Effect of mature blood-stage Plasmodium parasite sequestration on pathogen biomass in mathematical and in vivo models of malaria

Khoury, David S., Cromer, Deborah, Best, Shannon E., James, Kylie R., Kim, Peter S., Engwerda, Christian R., Haque, Ashraful and Davenport, Miles P. (2014) Effect of mature blood-stage Plasmodium parasite sequestration on pathogen biomass in mathematical and in vivo models of malaria. Infection and Immunity, 82 1: 212-220. doi:10.1128/IAI.00705-13

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Author Khoury, David S.
Cromer, Deborah
Best, Shannon E.
James, Kylie R.
Kim, Peter S.
Engwerda, Christian R.
Haque, Ashraful
Davenport, Miles P.
Title Effect of mature blood-stage Plasmodium parasite sequestration on pathogen biomass in mathematical and in vivo models of malaria
Formatted title
Effect of mature blood-stage Plasmodium parasite sequestration on pathogen biomass in mathematical and in vivo models of malaria
Journal name Infection and Immunity   Check publisher's open access policy
ISSN 0019-9567
1098-5522
Publication date 2014-01-01
Sub-type Article (original research)
DOI 10.1128/IAI.00705-13
Open Access Status File (Publisher version)
Volume 82
Issue 1
Start page 212
End page 220
Total pages 9
Place of publication Washington, DC, United States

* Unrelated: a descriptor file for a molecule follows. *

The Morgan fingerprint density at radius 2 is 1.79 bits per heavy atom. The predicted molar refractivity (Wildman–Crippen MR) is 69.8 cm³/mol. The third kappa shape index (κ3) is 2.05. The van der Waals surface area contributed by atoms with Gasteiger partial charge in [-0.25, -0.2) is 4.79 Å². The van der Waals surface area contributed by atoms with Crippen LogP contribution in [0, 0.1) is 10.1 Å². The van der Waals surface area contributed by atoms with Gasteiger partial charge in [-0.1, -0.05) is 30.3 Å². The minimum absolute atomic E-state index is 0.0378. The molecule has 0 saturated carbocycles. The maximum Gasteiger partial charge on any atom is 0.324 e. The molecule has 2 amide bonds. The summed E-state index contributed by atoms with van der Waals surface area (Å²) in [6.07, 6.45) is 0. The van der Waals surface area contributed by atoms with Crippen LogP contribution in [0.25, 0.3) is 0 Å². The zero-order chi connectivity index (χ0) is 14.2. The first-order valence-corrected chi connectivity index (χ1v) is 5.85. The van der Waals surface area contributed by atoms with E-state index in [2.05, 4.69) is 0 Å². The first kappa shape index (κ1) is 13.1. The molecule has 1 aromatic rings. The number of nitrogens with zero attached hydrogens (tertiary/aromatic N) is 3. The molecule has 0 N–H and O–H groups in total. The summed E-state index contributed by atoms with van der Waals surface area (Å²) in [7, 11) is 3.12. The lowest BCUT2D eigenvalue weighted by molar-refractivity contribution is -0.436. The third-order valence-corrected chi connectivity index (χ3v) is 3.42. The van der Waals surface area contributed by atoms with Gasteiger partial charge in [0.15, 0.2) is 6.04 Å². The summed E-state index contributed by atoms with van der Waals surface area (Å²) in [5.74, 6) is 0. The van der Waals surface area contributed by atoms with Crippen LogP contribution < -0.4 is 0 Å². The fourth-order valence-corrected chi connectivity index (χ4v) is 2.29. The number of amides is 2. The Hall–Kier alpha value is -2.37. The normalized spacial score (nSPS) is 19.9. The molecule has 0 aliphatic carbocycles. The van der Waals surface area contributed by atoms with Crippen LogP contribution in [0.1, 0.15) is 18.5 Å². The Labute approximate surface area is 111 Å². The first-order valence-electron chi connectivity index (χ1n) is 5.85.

Publisher American Society for Microbiology
Language eng
Formatted abstract
Parasite biomass and microvasculature obstruction are strongly associated with disease severity and death in Plasmodium falciparum- infected humans. This is related to sequestration of mature, blood-stage parasites (schizonts) in peripheral tissue. The prevailing view is that schizont sequestration leads to an increase in pathogen biomass, yet direct experimental data to support this are lacking. Here, we first studied parasite population dynamics in inbred wild-type (WT) mice infected with the rodent species of malaria, Plasmodium berghei ANKA. As is commonly reported, these mice became moribund due to large numbers of parasites in multiple tissues. We then studied infection dynamics in a genetically targeted line of mice, which displayed minimal tissue accumulation of parasites. We constructed a mathematical model of parasite biomass dynamics, incorporating schizontspecific host clearance, both with and without schizont sequestration. Combined use of mathematical and in vivo modeling indicated, first, that the slowing of parasite growth in the genetically targeted mice can be attributed to specific clearance of schizonts from the circulation and, second, that persistent parasite growth in WT mice can be explained solely as a result of schizont sequestration. Our work provides evidence that schizont sequestration could be a major biological process driving rapid, early increases in parasite biomass during blood-stage Plasmodium infection.
Q-Index Code C1
Q-Index Status Provisional Code
Institutional Status Non-UQ

Document type: Journal Article
Sub-type: Article (original research)
Collection: School of Medicine Publications
 
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